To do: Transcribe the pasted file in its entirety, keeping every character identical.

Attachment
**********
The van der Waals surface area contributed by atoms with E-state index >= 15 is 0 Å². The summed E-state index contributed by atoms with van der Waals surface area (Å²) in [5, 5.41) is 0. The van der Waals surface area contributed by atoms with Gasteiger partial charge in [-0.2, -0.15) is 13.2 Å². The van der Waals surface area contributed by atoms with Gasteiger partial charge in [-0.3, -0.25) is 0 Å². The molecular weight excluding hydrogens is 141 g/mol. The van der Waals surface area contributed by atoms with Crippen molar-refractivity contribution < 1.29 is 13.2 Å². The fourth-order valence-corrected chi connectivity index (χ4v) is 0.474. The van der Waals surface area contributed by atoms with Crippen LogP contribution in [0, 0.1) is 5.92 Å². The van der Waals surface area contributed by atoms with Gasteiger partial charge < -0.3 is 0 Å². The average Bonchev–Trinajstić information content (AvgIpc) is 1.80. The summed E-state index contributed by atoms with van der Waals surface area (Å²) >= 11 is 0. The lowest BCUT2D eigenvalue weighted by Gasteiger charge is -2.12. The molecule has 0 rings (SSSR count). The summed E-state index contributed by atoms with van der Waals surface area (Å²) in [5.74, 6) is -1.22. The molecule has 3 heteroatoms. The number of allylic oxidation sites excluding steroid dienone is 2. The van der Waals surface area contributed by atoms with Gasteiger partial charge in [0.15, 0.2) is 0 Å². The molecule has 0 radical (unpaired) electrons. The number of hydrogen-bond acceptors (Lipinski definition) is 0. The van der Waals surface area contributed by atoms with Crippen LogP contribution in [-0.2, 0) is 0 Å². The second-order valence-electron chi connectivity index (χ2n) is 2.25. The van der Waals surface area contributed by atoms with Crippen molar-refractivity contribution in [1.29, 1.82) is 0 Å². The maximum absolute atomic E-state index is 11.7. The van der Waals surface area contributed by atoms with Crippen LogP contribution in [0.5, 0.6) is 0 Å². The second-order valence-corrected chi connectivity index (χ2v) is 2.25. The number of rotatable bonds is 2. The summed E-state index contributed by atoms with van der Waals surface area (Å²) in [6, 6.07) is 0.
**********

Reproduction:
The van der Waals surface area contributed by atoms with E-state index >= 15 is 0 Å². The summed E-state index contributed by atoms with van der Waals surface area (Å²) in [5, 5.41) is 0. The van der Waals surface area contributed by atoms with Gasteiger partial charge in [-0.2, -0.15) is 13.2 Å². The van der Waals surface area contributed by atoms with Gasteiger partial charge in [-0.3, -0.25) is 0 Å². The molecular weight excluding hydrogens is 141 g/mol. The van der Waals surface area contributed by atoms with Crippen molar-refractivity contribution < 1.29 is 13.2 Å². The fourth-order valence-corrected chi connectivity index (χ4v) is 0.474. The van der Waals surface area contributed by atoms with Crippen LogP contribution in [0, 0.1) is 5.92 Å². The van der Waals surface area contributed by atoms with Gasteiger partial charge < -0.3 is 0 Å². The average Bonchev–Trinajstić information content (AvgIpc) is 1.80. The summed E-state index contributed by atoms with van der Waals surface area (Å²) >= 11 is 0. The lowest BCUT2D eigenvalue weighted by Gasteiger charge is -2.12. The molecule has 0 rings (SSSR count). The summed E-state index contributed by atoms with van der Waals surface area (Å²) in [5.74, 6) is -1.22. The molecule has 3 heteroatoms. The number of allylic oxidation sites excluding steroid dienone is 2. The van der Waals surface area contributed by atoms with Gasteiger partial charge in [0.15, 0.2) is 0 Å². The molecule has 0 radical (unpaired) electrons. The number of hydrogen-bond acceptors (Lipinski definition) is 0. The van der Waals surface area contributed by atoms with Crippen LogP contribution in [-0.2, 0) is 0 Å². The second-order valence-electron chi connectivity index (χ2n) is 2.25. The van der Waals surface area contributed by atoms with Crippen molar-refractivity contribution in [1.29, 1.82) is 0 Å². The maximum absolute atomic E-state index is 11.7. The van der Waals surface area contributed by atoms with Crippen LogP contribution in [0.5, 0.6) is 0 Å². The second-order valence-corrected chi connectivity index (χ2v) is 2.25. The number of rotatable bonds is 2. The summed E-state index contributed by atoms with van der Waals surface area (Å²) in [6, 6.07) is 0.